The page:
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Publication numberUS2578727 A
Publication typeGrant
Publication dateDec 18, 1951
Filing dateDec 23, 1948
Priority dateDec 23, 1948
Publication numberUS 2578727 A, US 2578727A, US-A-2578727, US2578727 A, US2578727A
InventorsMork George W
Original AssigneeBucyrus Erie Co
Export CitationBiBTeX, EndNote, RefMan
External Links: USPTO, USPTO Assignment, Espacenet
Follow-up type servomotor
US 2578727 A
Abstract  available in
Images(1)
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Claims  available in
Description  (OCR text may contain errors)

` De. 18, 1951 Q w, MORK 2,578,727

FOLLOW-UP TYPE SERVOMOTOR Filed Dec. 23. 1948 /Z-/r 5 Arroz/154x Patented Dec. 18, 195i FoLLow-UP TYPE sERvoMo'roa George W. Mork, South Milwaukee, Wis., assigner to Bucyrus-Erie Company, South Milwaukee, Wis., a corporation of Delaware Application December 23, 1948, Serial No. 67,034

6 Claims.

1 This invention relates to new and useful improvements in servo-motors, by which a powerdriven element is controlled by and follows the motion of a control element which is directly actuated by the operator, and more particularly to servo-motors adapted to utilize pressure fluid (preferably a liquid such as oil) for the actuation of the power-driven element. Such servo-motors are especially suitable for use in actuating brakes or clutches, although it is obvious that the same principle may be employed in other types of mechanism Where follow-up control is desired.

The principal object of this invention is to provide a servo-motor in which the force applied to the power-driven element is determined by the setting of the control element in a manner such that the operator will feel the action of the servo-motor.

A further object is to provide a servo-motor the operation of which is unaffected by back pressurey from other servo-motors or similar devices operating in the same fluid circuit.

A further object is to provide a control valve and control rod therefor which is so designed that in all operating positions fluid pressure thereon is balanced in all directions so that motion of said valve and control element is unaffected by said iiuid pressure.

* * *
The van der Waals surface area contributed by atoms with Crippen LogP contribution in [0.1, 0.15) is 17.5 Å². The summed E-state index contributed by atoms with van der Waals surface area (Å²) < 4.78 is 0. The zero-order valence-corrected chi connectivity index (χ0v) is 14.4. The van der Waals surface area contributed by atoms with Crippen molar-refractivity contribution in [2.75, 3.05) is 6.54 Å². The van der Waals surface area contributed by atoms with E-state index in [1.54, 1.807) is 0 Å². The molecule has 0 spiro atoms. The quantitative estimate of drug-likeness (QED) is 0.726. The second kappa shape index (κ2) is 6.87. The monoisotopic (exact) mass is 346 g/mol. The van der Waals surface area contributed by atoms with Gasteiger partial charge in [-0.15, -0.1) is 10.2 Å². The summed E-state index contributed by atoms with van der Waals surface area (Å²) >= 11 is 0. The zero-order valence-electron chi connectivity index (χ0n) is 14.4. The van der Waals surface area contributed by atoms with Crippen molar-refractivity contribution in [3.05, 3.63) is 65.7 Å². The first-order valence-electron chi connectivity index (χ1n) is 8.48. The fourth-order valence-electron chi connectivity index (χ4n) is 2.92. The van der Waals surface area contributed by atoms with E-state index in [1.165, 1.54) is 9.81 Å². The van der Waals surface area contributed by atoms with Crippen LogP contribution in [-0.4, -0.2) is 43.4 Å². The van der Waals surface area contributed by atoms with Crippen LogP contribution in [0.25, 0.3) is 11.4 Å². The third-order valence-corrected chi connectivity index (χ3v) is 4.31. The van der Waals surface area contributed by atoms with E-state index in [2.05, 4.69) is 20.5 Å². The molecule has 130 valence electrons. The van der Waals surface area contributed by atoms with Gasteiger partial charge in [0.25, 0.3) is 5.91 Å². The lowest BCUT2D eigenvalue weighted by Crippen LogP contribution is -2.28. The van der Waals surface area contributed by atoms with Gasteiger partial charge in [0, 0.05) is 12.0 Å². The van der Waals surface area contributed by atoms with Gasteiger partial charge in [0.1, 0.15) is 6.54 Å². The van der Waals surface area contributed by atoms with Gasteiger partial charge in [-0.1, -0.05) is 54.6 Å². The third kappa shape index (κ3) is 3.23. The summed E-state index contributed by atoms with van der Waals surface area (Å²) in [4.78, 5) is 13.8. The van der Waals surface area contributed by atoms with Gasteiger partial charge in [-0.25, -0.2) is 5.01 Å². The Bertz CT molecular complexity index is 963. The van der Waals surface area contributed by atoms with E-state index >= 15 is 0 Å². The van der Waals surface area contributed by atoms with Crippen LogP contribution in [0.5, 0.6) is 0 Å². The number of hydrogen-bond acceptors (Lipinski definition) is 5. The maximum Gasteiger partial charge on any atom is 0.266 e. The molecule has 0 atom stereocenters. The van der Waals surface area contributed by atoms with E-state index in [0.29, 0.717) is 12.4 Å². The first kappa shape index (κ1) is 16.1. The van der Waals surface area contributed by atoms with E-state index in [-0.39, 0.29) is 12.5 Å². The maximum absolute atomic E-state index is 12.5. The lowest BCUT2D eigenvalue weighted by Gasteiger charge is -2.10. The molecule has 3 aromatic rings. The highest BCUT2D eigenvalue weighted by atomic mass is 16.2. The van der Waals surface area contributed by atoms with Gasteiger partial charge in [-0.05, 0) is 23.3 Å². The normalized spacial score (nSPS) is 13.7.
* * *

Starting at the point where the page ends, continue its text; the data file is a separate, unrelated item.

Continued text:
A further object is to provide a servo-motor all the parts of which are easy to manufacture and can be assembled in a single cylinder unit.

In addition to the above-mentioned objects, a number of novel `and useful details have been worked out, which will be readily Yevident as the description progresses.

The invention consists in the novel parts and in the combination and arrangement thereof, which are deiined in the appended claims, and of which one embodiment is exemplified in the accompanying drawings, which are hereinafter described and explained.

'Throughout the description the same reference number is applied to the same or to similar members.

Figure 1 is a longitudinal section of the servo motor of the invention, with the operatingparts shown in inactive position.

Figure 2 is a similar section with the control element, valve member, andactuated element in position of maximum travel, and the piston in an intermediate position during build-up of pressure uid against the piston face (spring between the piston and the actuated element partly compressed).

Figure .3 is a similar sectionwith the operatingV parts shown in position of maximum travel and maximum force applied to the actuated member (spring between the piston and the actuated element fully compressed).

Figure 4 is a cross-section of the servo-motor, taken along the line -Il of Figure 1.

Figure 5 is a cross-section of the servo-motor taken along the line 5-5 of Figure l.

Turning now to the gures, it is seen that projecting from the upper end of the casing, in the form of a cylinder l i, is a control element, in the form of a rod l2, to which conventional control levers or handles (not shown) may be connected as at iii. Frein the lower end of cylinder l I, there projects an actuated element in the form of a stem t which is designed to be connected, as at l5, to

a brake, clutch, or other actuated member (not shown). Suitable springs may be employed normally to hold the control rod i2 and stem irl in their inactive (oif) position (Figure 1). These springs are not shown because they are well known in the art and usually are applied to the mechanisms to which the rod l2 and stem 4 are connected, rather than directly to the rod l2 and stem le.